They did one to two mile runs, pushups, calisthenics, and no less than 100 flutter kicks-where they lay on their backs, put their hands under their rear ends, and kicked their legs, pulling them up and down while keeping them straight. "Those got to me after a while," says Kati.
One day they did a mud run. In this they ran down to a muddy field and the instructor stopped right in front of a puddle. "O.K.," he said, "We are
going to play follow-the-leader." One trainee did a big belly-flop and went in head first. They all had to do the same thing, somersaulting and
wallowing in the mud. They rolled in it until they were caked with goo.
In between times they jogged, and the pace was faster than Kati was used to. This was where she learned that the guys were pulling for her. "They would help me out by putting their arms around me and breeze me along." By this time the men were describing her as a "bundle of nerve."
In the third week they began the pool sessions. This was the toughest part of the course. First they had to carry their tanks with one arm < tanks that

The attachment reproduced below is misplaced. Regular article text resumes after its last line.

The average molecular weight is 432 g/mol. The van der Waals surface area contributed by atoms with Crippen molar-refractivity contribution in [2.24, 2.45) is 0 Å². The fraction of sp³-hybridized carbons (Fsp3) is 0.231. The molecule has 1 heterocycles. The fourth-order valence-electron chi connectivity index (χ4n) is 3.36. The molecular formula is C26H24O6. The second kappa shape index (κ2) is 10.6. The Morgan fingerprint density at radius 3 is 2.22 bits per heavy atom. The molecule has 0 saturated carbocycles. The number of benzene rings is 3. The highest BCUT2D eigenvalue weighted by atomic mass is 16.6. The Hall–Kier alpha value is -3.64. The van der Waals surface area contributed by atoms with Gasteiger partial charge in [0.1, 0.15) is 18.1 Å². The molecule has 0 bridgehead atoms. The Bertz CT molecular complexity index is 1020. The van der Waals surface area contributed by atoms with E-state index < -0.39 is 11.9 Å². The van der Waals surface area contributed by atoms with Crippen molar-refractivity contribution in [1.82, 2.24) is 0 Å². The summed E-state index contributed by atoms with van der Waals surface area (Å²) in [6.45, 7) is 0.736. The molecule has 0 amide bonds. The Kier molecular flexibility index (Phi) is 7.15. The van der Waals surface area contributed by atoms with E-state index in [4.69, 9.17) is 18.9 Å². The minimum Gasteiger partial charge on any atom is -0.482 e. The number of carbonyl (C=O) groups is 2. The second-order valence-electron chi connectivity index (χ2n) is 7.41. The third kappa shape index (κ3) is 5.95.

weighed about 90 pounds. "It took me two days to get that down," says Kati.
"We carried them from a truck to the swimming pool, which was up some steps. Then we would spend eight hours in the pool and have to repeat the process the other way-four times. About this time I was really getting worn down. I thought, 'I'll never make it.' Plus, if we messed up we had to do pushups on top of everything else." At one point Kati was sitting on the pool deck in her gear and her back began to buckle. Just as she began to sink backward, the instructor caught her eye. He laughed. She laughed. Then everybody laughed. "It picked up my morale a little. I was getting so tired, I think I was in bed about 7 o'clock every night."
"But," she adds, "I knew I was going to finish it because I couldn't see myself dropping out."